Considering my options

This business of being denied access to the US, and it's sunny southern climate is perplexing.
When I have no need to be anywhere in particular for six months there is little appeal in returning north to snow and sleet.
So it's decided, Pup and I are off to England!
Well you might say it's still not exactly balmy there either, it's certainly beats Eastern Canada.
I'm a British citizen as I was born in London and currently one way flights are absurdly cheap, significantly less than half a return fare. The trick is Geordie.
The UK has a particularly stringent policy regarding importing dogs. After much research and many conversations with veterinarians experienced in the complex process of tests, vaccinations and chip implantation, I was all set. Pup just had to lose a few pounds to qualify for baggage compartment travel.
As I was booking our flight the attendant informed me that to qualify for the UK import scheme, pup must fly as livestock cargo independently of my ticket. OK I said, until I got the quote.
$4,800!! Not including the special livestock handling fees at Heathrow.
This would have been our new home.
That's it for that plan.
Devastated. I was on the verge of making an offer on a River cruiser we would have lived on on the Thames.
I spent days looking at alternatives. And then it presented itself!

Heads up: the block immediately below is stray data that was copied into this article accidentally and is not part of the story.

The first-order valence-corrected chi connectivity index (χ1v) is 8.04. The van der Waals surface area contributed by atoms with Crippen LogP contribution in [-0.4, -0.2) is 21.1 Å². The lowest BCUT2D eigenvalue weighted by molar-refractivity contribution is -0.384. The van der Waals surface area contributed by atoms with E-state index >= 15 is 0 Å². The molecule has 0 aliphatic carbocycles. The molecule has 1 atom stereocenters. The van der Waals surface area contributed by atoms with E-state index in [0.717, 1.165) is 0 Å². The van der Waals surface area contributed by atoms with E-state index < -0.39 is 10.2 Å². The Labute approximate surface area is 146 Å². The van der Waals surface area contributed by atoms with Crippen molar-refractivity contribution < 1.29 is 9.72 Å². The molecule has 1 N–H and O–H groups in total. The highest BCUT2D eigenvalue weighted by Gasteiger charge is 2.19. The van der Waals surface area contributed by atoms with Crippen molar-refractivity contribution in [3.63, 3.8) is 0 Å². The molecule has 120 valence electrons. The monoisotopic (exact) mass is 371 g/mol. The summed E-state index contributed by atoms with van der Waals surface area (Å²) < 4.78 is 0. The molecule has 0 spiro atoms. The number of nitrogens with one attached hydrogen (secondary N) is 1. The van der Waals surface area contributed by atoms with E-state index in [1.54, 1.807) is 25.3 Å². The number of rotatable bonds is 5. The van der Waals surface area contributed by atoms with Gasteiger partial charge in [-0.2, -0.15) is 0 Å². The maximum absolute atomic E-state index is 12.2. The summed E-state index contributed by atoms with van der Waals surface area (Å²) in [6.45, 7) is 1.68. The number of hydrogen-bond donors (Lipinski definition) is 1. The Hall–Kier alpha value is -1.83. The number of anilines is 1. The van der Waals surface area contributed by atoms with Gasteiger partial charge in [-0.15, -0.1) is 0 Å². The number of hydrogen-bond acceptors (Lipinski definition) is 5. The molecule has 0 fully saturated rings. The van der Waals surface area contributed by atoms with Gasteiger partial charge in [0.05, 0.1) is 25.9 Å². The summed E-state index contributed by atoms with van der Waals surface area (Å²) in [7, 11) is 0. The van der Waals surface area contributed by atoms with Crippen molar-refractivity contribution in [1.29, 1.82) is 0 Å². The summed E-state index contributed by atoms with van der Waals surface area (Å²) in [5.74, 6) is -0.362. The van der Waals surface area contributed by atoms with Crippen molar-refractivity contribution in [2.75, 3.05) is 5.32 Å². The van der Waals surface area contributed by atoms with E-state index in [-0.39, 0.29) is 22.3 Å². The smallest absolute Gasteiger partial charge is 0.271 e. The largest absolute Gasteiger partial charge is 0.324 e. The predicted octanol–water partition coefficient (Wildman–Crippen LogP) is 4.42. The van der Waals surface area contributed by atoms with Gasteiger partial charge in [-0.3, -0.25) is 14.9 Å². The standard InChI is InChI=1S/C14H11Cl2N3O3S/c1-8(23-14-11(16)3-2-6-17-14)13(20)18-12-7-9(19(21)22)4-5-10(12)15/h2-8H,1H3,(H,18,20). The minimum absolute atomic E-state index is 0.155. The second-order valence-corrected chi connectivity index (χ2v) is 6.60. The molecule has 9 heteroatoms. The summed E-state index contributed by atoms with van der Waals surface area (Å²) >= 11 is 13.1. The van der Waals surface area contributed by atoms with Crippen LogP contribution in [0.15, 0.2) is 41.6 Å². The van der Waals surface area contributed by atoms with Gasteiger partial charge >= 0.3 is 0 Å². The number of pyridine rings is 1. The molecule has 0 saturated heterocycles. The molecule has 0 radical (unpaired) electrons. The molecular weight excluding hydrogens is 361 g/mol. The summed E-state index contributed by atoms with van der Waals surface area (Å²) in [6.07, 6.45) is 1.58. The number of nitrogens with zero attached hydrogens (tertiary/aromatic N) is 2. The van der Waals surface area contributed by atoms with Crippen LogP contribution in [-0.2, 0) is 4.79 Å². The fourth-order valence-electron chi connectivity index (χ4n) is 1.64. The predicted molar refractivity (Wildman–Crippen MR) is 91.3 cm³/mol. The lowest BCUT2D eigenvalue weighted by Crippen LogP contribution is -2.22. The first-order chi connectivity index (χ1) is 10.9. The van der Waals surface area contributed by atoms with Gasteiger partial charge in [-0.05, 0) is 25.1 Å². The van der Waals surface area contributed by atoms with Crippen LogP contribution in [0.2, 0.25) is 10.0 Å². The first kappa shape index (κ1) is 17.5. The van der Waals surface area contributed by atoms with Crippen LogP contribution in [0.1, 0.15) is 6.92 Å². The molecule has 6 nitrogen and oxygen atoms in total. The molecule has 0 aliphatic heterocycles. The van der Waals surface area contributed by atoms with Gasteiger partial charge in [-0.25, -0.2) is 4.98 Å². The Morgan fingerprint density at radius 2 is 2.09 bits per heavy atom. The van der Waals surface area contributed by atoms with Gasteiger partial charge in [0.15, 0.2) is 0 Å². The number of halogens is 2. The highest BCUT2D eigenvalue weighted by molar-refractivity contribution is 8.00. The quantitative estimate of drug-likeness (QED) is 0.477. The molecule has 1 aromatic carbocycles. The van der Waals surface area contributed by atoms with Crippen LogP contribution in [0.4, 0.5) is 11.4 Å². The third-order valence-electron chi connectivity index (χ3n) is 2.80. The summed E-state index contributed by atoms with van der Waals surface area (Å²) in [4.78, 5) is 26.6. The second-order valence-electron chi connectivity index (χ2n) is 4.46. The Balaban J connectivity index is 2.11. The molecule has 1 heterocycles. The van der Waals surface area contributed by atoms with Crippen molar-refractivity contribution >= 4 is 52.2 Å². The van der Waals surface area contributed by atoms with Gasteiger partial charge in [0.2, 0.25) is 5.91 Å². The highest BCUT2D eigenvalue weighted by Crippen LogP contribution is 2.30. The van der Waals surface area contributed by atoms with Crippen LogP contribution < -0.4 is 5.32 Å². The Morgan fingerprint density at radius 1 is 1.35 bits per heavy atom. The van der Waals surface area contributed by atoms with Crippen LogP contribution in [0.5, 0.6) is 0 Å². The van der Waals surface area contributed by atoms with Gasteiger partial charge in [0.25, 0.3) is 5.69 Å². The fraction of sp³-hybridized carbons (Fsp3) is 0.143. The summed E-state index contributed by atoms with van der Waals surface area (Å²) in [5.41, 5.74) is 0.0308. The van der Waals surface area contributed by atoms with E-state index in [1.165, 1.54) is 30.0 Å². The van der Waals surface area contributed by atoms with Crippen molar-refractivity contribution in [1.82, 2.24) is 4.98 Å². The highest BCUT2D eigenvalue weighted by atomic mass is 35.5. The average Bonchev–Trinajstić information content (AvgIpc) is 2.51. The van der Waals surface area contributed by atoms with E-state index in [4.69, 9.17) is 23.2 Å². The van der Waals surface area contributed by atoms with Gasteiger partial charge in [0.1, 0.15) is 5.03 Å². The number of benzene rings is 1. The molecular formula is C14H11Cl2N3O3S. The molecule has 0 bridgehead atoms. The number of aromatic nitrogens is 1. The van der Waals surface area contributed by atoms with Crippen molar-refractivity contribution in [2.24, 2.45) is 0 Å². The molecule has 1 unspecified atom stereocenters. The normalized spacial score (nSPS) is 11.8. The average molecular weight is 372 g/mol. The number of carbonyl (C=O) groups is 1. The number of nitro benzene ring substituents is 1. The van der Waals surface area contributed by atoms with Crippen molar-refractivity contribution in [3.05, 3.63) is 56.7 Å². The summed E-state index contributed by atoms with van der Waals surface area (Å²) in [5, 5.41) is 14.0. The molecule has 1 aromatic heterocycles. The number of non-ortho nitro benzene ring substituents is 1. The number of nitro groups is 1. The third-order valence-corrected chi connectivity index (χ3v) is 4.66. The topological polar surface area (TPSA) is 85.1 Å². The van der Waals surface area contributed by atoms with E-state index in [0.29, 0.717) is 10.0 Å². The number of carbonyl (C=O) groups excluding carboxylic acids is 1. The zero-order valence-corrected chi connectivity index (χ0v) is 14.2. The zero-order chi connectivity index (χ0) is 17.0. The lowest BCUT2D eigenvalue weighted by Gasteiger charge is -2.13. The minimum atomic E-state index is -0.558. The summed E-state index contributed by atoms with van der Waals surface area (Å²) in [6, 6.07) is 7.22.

The Queen Mary II!!!
A little Googling and I discovered that pets are welcome, there is a lovely kennel and a reasonable fare of $750 that qualifies for the pet import scheme.
True my fare would be almost $2000, but the combined cost is still less than half of flying.
And it's a double stateroom, I could have a companion accompany for free.
Of course there's meals and such on board, but for the experience I'd gladly accommodate.
And the QMII is berthed 10 blocks from where I am in Brooklyn due to sail in 14 days!!!
Then the downside,...kennels are booked 12 to 18 months in advance.

Our only reasonably warm winter option,...Victoria British Columbia.
Lovely city, fantastic climate that rarely freezes all winter. And a very marime culture.
Liveaboards and houseboats. It's perfect, except it on the opposite coast of a rather large continent, with a substantial mountain range in between.

So I decided to return to Nova Scotia and leave the coach in the East and install one of my full length hardtops on the Rover and build a micro camper to head west.
After a few days of designing and costing I realized the time and expense was beyond my means.
It was getting cold, if I was going to get across the prairies before winter set in I had to get moving.
So we did,..

Westward ho!,......

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